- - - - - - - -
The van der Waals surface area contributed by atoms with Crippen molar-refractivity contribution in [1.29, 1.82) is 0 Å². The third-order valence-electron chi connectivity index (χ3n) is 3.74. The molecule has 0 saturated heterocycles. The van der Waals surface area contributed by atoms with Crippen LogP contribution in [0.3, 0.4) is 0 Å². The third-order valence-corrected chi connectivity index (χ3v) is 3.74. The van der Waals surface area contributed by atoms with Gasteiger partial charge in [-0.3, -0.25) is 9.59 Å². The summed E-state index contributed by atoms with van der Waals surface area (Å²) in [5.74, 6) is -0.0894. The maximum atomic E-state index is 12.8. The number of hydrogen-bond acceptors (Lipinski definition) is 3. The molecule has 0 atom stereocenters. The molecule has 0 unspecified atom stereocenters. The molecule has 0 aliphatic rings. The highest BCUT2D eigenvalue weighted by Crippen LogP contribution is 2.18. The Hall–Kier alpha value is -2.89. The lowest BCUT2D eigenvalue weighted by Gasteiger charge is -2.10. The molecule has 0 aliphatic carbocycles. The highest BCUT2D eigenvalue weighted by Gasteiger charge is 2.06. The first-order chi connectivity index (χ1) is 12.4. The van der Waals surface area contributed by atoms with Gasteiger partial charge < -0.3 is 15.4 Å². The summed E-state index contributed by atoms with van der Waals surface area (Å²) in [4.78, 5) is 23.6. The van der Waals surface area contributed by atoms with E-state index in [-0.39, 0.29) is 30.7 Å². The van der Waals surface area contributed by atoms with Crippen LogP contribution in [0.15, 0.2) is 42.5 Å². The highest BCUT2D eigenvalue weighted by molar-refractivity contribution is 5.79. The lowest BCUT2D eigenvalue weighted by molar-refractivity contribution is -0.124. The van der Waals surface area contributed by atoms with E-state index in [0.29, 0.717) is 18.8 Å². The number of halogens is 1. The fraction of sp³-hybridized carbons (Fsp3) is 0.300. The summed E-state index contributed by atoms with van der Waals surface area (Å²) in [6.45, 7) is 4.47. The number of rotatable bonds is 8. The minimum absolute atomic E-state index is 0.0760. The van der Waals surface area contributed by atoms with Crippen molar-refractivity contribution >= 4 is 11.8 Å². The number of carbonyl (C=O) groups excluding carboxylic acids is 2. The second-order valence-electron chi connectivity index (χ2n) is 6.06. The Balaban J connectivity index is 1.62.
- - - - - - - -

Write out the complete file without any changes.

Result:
The van der Waals surface area contributed by atoms with Crippen molar-refractivity contribution in [1.29, 1.82) is 0 Å². The third-order valence-electron chi connectivity index (χ3n) is 3.74. The molecule has 0 saturated heterocycles. The van der Waals surface area contributed by atoms with Crippen LogP contribution in [0.3, 0.4) is 0 Å². The third-order valence-corrected chi connectivity index (χ3v) is 3.74. The van der Waals surface area contributed by atoms with Gasteiger partial charge in [-0.3, -0.25) is 9.59 Å². The summed E-state index contributed by atoms with van der Waals surface area (Å²) in [5.74, 6) is -0.0894. The maximum atomic E-state index is 12.8. The number of hydrogen-bond acceptors (Lipinski definition) is 3. The molecule has 0 atom stereocenters. The molecule has 0 unspecified atom stereocenters. The molecule has 0 aliphatic rings. The highest BCUT2D eigenvalue weighted by Crippen LogP contribution is 2.18. The Hall–Kier alpha value is -2.89. The lowest BCUT2D eigenvalue weighted by Gasteiger charge is -2.10. The molecule has 0 aliphatic carbocycles. The highest BCUT2D eigenvalue weighted by Gasteiger charge is 2.06. The first-order chi connectivity index (χ1) is 12.4. The van der Waals surface area contributed by atoms with Gasteiger partial charge < -0.3 is 15.4 Å². The summed E-state index contributed by atoms with van der Waals surface area (Å²) in [4.78, 5) is 23.6. The van der Waals surface area contributed by atoms with E-state index in [-0.39, 0.29) is 30.7 Å². The van der Waals surface area contributed by atoms with Crippen LogP contribution in [0.15, 0.2) is 42.5 Å². The highest BCUT2D eigenvalue weighted by molar-refractivity contribution is 5.79. The lowest BCUT2D eigenvalue weighted by molar-refractivity contribution is -0.124. The van der Waals surface area contributed by atoms with E-state index in [0.29, 0.717) is 18.8 Å². The number of halogens is 1. The fraction of sp³-hybridized carbons (Fsp3) is 0.300. The summed E-state index contributed by atoms with van der Waals surface area (Å²) in [6.45, 7) is 4.47. The number of rotatable bonds is 8. The minimum absolute atomic E-state index is 0.0760. The van der Waals surface area contributed by atoms with Crippen molar-refractivity contribution >= 4 is 11.8 Å². The number of carbonyl (C=O) groups excluding carboxylic acids is 2. The second-order valence-electron chi connectivity index (χ2n) is 6.06. The Balaban J connectivity index is 1.62.